Maura Conlon-McIvor

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When I was a starry-eyed 13-year-old, I confided to my older brother, Michael, that I wanted to write a book about love, for the entire world to read. Already I was scribbling quixotic poetry in my journal, philosophizing into my tape recorder, and feeling the world could use a story that sparked the heart, a tale about growing up in a particular family named Conlon, about excavating the important secrets we keep buried undercover.

I began sketching FBI Girl around the time my father proudly gave me all his correspondence received from bureau chief J. Edgar Hoover. Dad was a special agent for 27 years in the Los Angeles area. And that's about all we knew growing up. When I sat down and read his stash of letters, I found scribbled all over them his wry observations about being in the FBI, or his reflections about life in general. This gift was typical of what he and I had shared all our lives -- communication wrapped in code. It was always my job to read between the lines and uncover the real meaning. Perhaps my father was like many of our fathers in that respect.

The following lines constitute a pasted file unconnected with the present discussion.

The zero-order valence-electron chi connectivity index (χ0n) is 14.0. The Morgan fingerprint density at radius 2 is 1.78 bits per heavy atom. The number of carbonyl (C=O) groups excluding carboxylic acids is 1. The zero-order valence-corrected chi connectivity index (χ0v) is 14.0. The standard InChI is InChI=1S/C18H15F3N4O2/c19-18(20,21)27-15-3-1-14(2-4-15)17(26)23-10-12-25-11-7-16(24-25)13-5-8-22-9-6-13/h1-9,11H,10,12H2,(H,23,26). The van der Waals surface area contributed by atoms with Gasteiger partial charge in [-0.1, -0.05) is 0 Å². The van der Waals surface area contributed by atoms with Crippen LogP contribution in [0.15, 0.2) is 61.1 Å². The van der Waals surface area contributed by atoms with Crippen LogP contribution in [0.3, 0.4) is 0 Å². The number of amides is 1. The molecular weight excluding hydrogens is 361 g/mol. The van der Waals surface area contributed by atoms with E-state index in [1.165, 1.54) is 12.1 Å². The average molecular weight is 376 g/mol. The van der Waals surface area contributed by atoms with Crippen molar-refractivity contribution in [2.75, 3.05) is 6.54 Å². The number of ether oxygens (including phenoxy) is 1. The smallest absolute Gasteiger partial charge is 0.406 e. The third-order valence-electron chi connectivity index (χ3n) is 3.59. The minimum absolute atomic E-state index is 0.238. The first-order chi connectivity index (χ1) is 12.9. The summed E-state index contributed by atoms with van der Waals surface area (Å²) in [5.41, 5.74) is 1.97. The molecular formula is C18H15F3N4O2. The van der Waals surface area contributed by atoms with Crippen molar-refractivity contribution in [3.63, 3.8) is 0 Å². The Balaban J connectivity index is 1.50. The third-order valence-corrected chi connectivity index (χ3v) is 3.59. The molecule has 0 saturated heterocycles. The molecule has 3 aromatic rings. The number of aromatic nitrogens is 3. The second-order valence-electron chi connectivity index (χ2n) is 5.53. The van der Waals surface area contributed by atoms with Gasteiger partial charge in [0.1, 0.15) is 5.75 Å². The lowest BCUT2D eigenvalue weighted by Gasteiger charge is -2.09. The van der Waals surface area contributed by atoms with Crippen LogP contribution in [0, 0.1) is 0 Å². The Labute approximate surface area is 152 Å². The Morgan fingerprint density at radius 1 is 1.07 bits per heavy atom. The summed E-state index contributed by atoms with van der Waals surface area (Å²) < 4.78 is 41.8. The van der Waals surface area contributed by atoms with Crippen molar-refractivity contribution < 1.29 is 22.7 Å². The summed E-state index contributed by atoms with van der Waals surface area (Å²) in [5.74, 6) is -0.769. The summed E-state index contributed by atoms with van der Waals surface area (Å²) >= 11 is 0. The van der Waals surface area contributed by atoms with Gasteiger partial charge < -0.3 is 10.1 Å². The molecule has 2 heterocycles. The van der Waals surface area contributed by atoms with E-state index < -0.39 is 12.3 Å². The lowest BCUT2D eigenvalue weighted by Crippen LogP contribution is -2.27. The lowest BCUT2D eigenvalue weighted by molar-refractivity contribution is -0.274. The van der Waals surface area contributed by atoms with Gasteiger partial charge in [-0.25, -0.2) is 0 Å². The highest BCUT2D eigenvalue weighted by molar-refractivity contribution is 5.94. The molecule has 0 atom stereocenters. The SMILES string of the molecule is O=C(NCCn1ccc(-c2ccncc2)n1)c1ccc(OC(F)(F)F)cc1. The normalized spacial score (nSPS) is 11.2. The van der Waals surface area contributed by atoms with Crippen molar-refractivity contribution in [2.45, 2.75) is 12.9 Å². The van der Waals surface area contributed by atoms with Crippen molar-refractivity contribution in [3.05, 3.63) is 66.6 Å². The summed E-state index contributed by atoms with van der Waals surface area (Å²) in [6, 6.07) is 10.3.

I've had the good fortune to live in various parts of the country, including such fine places as southern California, Iowa City, Berkeley, New York City, Winston-Salem, Syracuse, and the Pacific Northwest. Given that my father was a family man, he would have preferred if I'd stayed in the neighborhood. But if I had, he'd have missed the chance to say, "Hold on. I'll get your mother" when he spotted me, which he always did, at the front doorstep, suitcase in hand, home again.

I hope you enjoy FBI Girl: How I Learned to Crack My Father's Code.

All best,

Maura Conlon-McIvor







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Maura Conlon-McIvor
author of
FBI Girl
How I Learned to Crack My Father's Code
Published by Time Warner

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